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Bolded (italicized) correlations are significant at the 1% (5%) level.
Figure 1.
Figure 1.

US affiliates’ debt ratios and corporate taxation

This figure displays mean values across time over US affiliate total leverage (equal to the ratio of total US foreign affiliate debt to affiliate assets), internal leverage (equal to the ratio of internal debt owed to the parent to affiliate equity), internal debt share (equal to the ratio of internal debt owed to the parent to total affiliate debt, and country-level corporate tax rate (equal to the median tax rate in the affiliate host country estimated annually using affiliate-level tax burdens) per cohort (for the years 1982, 1989, 1994, 1999, 2004).

Citation: IMF Working Papers 2014, 012; 10.5089/9781484384442.001.A001

The empirical analysis relates the affiliate debt variables to tax policy variables, as well as a host of affiliate-level and host-country control variables. To allow comparison with earlier results in the literature, our choice of control variables is determined by those used in previous studies on international capital structures, in particular those by Rajan and Zingales (1995) and Desai, Foley, and Hines (2004). Our measure of tax incentives is Country tax rate, constructed as the median corporate tax rate in the affiliate host country estimated annually using affiliate-level effective tax rates.6 A higher corporate tax burden is expected to increase affiliate leverage. The decline in Country tax rate in Figure 1, along with the declines in Total leverage and Internal leverage, is consistent with this. The concomitant decline in Internal debt share suggests a relatively large sensitivity of internal debt to host-country taxation.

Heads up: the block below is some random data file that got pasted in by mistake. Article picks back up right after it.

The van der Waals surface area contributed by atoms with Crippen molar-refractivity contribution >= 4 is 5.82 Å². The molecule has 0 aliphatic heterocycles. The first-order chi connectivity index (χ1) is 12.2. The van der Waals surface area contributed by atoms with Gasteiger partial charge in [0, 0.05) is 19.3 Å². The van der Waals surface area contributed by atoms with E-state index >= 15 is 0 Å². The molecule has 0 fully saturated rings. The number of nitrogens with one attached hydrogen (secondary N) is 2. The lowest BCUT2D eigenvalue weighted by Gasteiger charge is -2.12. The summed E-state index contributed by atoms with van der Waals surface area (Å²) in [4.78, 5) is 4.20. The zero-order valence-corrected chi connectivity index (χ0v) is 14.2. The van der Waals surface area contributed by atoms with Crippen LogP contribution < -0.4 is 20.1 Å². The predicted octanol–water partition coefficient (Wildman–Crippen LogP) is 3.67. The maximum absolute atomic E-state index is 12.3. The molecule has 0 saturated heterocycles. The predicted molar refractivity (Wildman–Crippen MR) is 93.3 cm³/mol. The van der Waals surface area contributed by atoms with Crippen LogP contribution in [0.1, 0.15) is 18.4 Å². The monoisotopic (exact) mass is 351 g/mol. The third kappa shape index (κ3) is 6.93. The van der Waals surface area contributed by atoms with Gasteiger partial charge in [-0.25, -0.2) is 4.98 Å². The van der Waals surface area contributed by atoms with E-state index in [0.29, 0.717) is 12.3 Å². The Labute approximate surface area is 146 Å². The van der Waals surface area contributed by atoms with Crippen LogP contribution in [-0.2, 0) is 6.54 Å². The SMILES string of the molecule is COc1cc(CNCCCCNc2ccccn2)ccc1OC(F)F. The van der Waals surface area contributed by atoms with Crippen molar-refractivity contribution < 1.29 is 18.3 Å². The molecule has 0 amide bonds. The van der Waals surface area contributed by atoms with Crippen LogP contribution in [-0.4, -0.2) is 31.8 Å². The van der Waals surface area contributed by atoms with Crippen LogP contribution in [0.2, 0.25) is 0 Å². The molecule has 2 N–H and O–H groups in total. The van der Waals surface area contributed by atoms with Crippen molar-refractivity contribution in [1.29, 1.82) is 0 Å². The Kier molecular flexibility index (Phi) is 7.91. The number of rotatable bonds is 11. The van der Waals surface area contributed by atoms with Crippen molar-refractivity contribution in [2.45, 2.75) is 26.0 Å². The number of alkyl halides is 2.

We define several variables to represent the existence, stringency, and method of application of thin capitalization regimes. To start, Thin cap restriction is a dummy variable that equals 1 if a country has an explicit thin capitalization, and zero otherwise. From Panel A of Table 2, we see that a thin capitalization regime applies in 58.1% of our affiliate-year observations. Next, we distinguish whether the regime restricts the use of total debt or the use of internal debt. Specifically, Total leverage restriction is a dummy variable that equals 1 if a country imposes a restriction related to total debt (relative to assets or equity), and zero otherwise, while Internal leverage restriction is a dummy variable that equals 1 if a country imposes a restriction on the use of internal debt (relative to equity). Mean values for these variables in Table 2 imply that the thin capitalization restriction applies to total debt in 25.2% of our observations (or 43.4% of the affiliates facing thin capitalization interest limitations).

As a measure of thin capitalization regime stringency, Total leverage ratio is the maximum value of the ratio of total debt to assets. The Total leverage ratio is constructed as ϕ1+ϕ where ϕ is the maximum total debt-to-equity ratio, in case the ratio test applies to the total debt to equity ratio. Total leverage ratio has a value of one if no total leverage restriction applies. The sample mean for this variable is 0.904. Analogously, Internal leverage ratio is the maximum value of the ratio of internal debt to the sum of internal debt and equity. Internal leverage ratio is constructed as θ1+θ where θ is the maximum internal debt to equity ratio, in case an internal leverage restriction applies. Internal leverage ratio has a value of one if no internal leverage restriction applies. The mean value for this variable is 0.895. To capture discretion in the application of the thin capitalization regime, Arm’s length is a dummy variable that equals 1 if the application of the thin capitalization rules is based on subjective criteria such as comparisons to peers, and zero otherwise. Arm’s length is one in 40.6% of the instances where a thin capitalization regime is in force.